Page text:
Once a conjecture has been proven, it becomes known as a theorem, and it joins the realm of known mathematical facts. Until that point in time, mathematicians must be extremely careful about their use of a conjecture within logical structures.
Until its proof in 1995, the most famous of all conjectures was the mis-named Fermat's last theorem - this conjecture only became a true theorem after its proof. In the process, a special case of the Taniyama-Shimura conjecture, itself a longstanding open problem, was proven; this conjecture has since been completely proven.
Other famous conjectures include:
- There are no odd perfect numbers
- Goldbach's conjecture
- The twin prime conjecture
- The Collatz conjecture
- The Riemann hypothesis
- P ≠ NP
- The Poincaré conjecture
- The abc conjecture
The Langlands program is a far-reaching web of 'unifying conjectures' that link different subfields of mathematics, e.g. number theory and the representation theory of Lie groups; some of these conjectures have since been proved.
Unlike the empirical sciences, mathematics is based on provable truth; one cannot apply the adage about "the exception that proves the rule". Although many of the most famous conjectures have been tested across an astounding range of numbers, this is no guarantee against a single counterexample, which would immediately disprove the conjecture. For example, the Collatz conjecture, which concerns whether or not certain sequences of integers terminate, has been tested for all integers up to 1.2 × 10 12 (over a million millions); however, it still has only the status of a conjecture -- perhaps there is a counterexample awaiting researchers at 1.2 × 1012 + 1.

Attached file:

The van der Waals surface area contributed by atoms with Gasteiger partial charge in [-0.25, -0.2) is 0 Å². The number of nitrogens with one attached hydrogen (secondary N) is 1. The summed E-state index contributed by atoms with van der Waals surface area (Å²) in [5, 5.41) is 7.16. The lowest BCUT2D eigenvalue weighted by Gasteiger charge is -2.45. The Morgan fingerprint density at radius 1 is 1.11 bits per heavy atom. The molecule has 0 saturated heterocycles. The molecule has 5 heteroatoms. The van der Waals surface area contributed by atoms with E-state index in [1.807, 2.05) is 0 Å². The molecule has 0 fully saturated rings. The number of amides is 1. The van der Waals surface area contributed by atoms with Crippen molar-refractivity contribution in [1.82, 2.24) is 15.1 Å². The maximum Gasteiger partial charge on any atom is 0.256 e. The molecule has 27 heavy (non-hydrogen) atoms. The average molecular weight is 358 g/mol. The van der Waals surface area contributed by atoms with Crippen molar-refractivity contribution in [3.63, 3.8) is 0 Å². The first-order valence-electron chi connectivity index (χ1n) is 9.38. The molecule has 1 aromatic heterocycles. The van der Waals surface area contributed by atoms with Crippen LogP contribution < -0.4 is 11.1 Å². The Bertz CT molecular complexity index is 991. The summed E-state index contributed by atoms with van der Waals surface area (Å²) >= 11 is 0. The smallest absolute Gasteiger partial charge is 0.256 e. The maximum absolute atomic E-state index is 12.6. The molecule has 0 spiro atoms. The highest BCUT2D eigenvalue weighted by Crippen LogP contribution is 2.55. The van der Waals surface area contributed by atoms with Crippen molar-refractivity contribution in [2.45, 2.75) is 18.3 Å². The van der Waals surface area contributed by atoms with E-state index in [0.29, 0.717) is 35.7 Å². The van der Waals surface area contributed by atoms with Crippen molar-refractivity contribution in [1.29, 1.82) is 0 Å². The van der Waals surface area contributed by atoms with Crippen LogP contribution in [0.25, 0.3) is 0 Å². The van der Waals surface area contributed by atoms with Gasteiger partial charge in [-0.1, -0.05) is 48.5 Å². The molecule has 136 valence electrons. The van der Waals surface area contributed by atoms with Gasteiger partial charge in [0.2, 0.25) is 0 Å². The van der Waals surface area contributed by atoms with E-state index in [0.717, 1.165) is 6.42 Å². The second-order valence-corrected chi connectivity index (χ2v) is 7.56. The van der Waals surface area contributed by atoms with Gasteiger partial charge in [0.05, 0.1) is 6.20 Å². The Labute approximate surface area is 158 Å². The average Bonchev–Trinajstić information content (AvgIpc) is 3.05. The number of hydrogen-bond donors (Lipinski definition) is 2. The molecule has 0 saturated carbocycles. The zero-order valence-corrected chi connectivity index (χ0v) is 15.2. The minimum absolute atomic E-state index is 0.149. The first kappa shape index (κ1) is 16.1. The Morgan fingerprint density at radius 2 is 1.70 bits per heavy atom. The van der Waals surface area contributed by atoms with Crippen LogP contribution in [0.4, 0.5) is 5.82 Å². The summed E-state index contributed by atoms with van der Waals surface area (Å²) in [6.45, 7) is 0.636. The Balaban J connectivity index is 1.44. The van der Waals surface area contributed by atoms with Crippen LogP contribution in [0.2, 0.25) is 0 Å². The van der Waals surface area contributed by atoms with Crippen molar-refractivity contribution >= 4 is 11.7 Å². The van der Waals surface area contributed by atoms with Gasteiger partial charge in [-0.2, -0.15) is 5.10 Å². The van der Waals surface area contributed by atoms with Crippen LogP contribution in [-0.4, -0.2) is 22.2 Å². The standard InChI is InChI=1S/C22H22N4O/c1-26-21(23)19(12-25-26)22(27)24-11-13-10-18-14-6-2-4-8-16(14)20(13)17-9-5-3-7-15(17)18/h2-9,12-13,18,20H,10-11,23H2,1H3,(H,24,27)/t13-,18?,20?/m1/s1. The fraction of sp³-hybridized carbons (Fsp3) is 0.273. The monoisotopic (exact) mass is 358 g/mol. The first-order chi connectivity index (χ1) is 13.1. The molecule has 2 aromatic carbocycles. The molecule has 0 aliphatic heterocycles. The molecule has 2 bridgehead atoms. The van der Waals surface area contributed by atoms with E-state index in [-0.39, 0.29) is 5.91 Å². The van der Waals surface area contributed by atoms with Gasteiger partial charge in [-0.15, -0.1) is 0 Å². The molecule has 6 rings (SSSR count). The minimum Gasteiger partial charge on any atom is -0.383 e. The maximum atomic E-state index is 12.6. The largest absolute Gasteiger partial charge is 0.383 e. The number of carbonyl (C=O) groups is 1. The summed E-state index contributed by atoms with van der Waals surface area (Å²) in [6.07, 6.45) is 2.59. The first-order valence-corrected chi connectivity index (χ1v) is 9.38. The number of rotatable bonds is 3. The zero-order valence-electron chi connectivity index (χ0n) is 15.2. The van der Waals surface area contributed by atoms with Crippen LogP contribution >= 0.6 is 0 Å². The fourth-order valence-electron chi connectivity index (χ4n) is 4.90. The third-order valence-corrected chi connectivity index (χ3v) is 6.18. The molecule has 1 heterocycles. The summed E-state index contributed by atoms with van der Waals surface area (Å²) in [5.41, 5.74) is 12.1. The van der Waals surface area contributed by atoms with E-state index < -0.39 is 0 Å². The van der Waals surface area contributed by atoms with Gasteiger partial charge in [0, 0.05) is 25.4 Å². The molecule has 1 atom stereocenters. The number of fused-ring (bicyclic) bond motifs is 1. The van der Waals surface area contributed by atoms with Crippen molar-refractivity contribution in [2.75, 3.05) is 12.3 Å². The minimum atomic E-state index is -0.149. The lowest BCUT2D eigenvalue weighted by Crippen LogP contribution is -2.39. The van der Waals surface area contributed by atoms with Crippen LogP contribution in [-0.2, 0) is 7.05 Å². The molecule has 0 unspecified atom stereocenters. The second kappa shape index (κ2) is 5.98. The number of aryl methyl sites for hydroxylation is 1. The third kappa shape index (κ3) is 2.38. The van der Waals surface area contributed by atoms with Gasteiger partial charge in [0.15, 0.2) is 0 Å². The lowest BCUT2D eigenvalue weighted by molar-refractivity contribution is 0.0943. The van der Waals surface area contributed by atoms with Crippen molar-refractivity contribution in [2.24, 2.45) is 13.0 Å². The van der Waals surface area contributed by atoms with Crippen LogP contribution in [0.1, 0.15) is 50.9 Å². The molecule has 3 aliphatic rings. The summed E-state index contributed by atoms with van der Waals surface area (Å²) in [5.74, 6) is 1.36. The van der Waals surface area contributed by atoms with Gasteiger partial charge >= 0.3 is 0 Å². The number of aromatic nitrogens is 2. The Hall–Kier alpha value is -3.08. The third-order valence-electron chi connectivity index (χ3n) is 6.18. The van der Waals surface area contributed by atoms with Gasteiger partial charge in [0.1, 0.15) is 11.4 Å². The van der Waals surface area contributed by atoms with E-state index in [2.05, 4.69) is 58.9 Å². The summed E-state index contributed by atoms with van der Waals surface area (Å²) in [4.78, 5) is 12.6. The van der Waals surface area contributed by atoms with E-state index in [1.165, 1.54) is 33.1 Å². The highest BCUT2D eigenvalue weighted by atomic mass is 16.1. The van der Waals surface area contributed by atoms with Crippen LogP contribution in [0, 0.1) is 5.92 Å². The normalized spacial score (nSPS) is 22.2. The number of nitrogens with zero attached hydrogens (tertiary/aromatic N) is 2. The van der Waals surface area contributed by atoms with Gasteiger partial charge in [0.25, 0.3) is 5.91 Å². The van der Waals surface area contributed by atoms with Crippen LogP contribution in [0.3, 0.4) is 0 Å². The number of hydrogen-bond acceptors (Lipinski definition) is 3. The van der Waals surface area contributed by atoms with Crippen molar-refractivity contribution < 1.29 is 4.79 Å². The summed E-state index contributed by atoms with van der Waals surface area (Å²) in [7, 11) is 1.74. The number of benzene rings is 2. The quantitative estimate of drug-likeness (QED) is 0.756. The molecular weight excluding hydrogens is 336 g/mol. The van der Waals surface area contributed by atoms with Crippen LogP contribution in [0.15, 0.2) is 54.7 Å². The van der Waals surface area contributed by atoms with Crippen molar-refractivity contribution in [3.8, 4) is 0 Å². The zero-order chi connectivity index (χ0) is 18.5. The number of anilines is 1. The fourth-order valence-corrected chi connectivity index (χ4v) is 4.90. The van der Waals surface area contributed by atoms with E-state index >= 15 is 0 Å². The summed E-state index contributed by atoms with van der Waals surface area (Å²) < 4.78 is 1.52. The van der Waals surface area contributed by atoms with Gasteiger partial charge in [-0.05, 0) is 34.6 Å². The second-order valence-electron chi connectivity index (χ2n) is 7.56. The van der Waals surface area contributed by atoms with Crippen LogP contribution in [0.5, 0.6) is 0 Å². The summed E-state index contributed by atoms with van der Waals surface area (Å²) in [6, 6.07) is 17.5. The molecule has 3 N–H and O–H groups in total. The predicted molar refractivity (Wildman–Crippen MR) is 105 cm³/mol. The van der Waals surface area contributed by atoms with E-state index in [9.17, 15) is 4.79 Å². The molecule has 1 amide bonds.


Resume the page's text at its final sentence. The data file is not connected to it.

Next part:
Use of conjectures in conditional proofs
Sometimes a conjecture is called a hypothesis when it is used frequently and repeatedly as an assumption in proofs of other results. For example, the Riemann hypothesis is a conjecture from number theory that (amongst other things) makes predictions about the distribution of prime numbers. Few number theorists doubt that the Riemann hypothesis is true (it is said that Atle Selberg is, and J. E. Littlewood was, sceptical). In anticipation of its eventual proof, some have proceeded to develop further proofs which are contingent on the truth of this conjecture. These are called conditional proofs: the conjectures assumed appear in the hypotheses of the theorem, for the time being.
These "proofs", however, would fall apart if it turned out that the hypothesis was false, so there is considerable interest in verifying the truth or falsity of conjectures of this type. There is also something of a question mark over conditional proofs and their 'professional' status in mathematics; are they real work? In the end they must be judged as one possible problem solving technique amongst many: they amount to reducing a question to a question we have not already solved, as opposed to the standard reduction to a question we already know how to solve.
Not every conjecture ends up being proven true or false. The continuum hypothesis, which tries to ascertain the relative cardinality of certain infinite sets, was eventually shown to be undecidable (or independent) from the generally accepted set of axioms of set theory. It is therefore possible to adopt this statement, or its negation, as a new axiom in a consistent manner (much as we can take Euclid's parallel postulate as either true or false).
In this case, if a proof uses this statement, researchers will often look for a new proof that doesn't require the hypothesis (in the same way that it is desirable that statements in Euclidean geometry be proved using only the axioms of neutral geometry, i.e. no parallel postulate.) The one major exception to this in practice is the axiom of choice -- unless studying this axiom in particular, the majority of researchers do not usually worry whether a result requires the axiom of choice.